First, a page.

I'm fairly new to Linux (CentOS in this case). I have a folder with about 2000 files in it. I'd like to ideally execute a command at the command prompt that would write out the name of all the files into a single txt file.

If I have to, I could write an actual program to do it too, I was just thinking there might be a way to simply do it from the command prompt.

  • 2
    Be careful with this, it's possible for filenames to contain all sorts of tricky characters. eg. newline – John La Rooy Nov 6 '10 at 6:24

you can just use

ls > filenames.txt

(usually, start a shell by using "Terminal", or "shell", or "Bash".) You may need to use cd to go to that folder first, or you can ls ~/docs > filenames.txt

  • Thankfully I googled this before writing a little bash script! – JohnAllen Feb 26 '16 at 4:38
  • 5
    For absolute path printf '%s\n' "$PWD"/* >filenames.txt – Prince Patel Jun 6 '17 at 12:38
  • For anything beyond this trivial use, you should probably avoid ls. See mywiki.wooledge.org/ParsingLs – tripleee Oct 10 '17 at 10:47
  • What if I want to save the each filename in a double quote " " and each such "" separated by a comma? Please tell how to do that. i.e if file names are a,b,c,d,e; I want them to be saved to a text file as "a","b","c","d","e" – kRazzy R Dec 14 '17 at 23:31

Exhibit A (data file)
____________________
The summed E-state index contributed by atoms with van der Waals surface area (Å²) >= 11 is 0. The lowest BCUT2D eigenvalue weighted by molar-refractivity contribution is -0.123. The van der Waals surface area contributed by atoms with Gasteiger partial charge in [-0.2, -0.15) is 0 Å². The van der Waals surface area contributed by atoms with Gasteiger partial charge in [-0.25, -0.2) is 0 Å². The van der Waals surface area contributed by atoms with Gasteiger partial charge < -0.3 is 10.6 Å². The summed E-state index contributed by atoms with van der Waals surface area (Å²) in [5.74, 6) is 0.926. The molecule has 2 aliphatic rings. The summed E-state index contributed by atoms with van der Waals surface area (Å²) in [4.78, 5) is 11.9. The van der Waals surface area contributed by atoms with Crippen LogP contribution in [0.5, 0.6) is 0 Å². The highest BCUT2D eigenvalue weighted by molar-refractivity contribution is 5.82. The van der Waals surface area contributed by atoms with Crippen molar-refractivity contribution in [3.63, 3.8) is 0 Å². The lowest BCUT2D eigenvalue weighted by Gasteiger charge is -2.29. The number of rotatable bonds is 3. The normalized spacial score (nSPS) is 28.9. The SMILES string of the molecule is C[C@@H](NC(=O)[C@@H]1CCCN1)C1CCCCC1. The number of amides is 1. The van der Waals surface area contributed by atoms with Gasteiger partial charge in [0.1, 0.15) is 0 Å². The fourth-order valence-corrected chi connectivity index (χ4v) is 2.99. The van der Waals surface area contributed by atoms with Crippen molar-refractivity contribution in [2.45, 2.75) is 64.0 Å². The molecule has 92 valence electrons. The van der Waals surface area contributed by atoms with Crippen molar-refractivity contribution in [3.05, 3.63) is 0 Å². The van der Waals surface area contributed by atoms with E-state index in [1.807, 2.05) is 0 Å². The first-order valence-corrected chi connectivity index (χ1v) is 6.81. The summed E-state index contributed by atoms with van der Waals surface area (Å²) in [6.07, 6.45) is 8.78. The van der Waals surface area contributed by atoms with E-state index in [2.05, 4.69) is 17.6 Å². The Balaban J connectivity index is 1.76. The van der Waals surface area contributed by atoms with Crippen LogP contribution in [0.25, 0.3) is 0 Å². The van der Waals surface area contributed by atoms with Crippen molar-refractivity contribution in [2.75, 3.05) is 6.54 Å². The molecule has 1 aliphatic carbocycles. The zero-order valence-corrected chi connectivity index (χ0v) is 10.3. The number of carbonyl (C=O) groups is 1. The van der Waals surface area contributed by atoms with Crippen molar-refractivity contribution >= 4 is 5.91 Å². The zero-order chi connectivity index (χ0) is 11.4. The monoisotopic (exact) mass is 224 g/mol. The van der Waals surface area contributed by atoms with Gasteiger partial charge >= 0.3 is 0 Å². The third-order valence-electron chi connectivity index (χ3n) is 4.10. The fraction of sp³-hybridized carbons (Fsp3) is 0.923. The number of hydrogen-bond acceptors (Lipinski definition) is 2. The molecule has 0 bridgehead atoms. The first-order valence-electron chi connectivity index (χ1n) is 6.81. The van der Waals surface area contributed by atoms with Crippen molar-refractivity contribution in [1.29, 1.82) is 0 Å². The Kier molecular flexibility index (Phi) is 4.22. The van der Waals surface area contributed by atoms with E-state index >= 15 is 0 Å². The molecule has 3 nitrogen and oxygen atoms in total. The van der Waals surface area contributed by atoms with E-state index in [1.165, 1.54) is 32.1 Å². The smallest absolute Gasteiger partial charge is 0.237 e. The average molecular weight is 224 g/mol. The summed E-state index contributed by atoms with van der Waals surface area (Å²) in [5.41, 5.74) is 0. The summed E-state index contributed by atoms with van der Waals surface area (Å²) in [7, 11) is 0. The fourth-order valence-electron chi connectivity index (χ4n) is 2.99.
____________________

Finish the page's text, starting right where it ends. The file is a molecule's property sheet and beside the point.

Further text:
If only names of regular files immediately contained within a directory (assume it's ~/dirs) are needed, you can do

find ~/docs -type f -maxdepth 1 > filenames.txt
  • How to ignore certain files like backup files (files having "~" as suffix in their names) ? – Vicky Dev Jun 23 '16 at 12:18
  • @VickyDev One way would be to filter find's output through grep: find ~/docs -type f -maxdepth 1 | grep -v '~$' > filenames.txt – usta Jun 27 '16 at 16:42
  • @VickyDev A cleaner way is to use find's -name with -not: find ~/docs -type f -maxdepth 1 -not -name '*~' > filenames.txt – usta Jun 27 '16 at 16:47
  • @VickyDev Please have a look at stackoverflow.com/questions/1341467/… for more on the topic – usta Jun 27 '16 at 16:49

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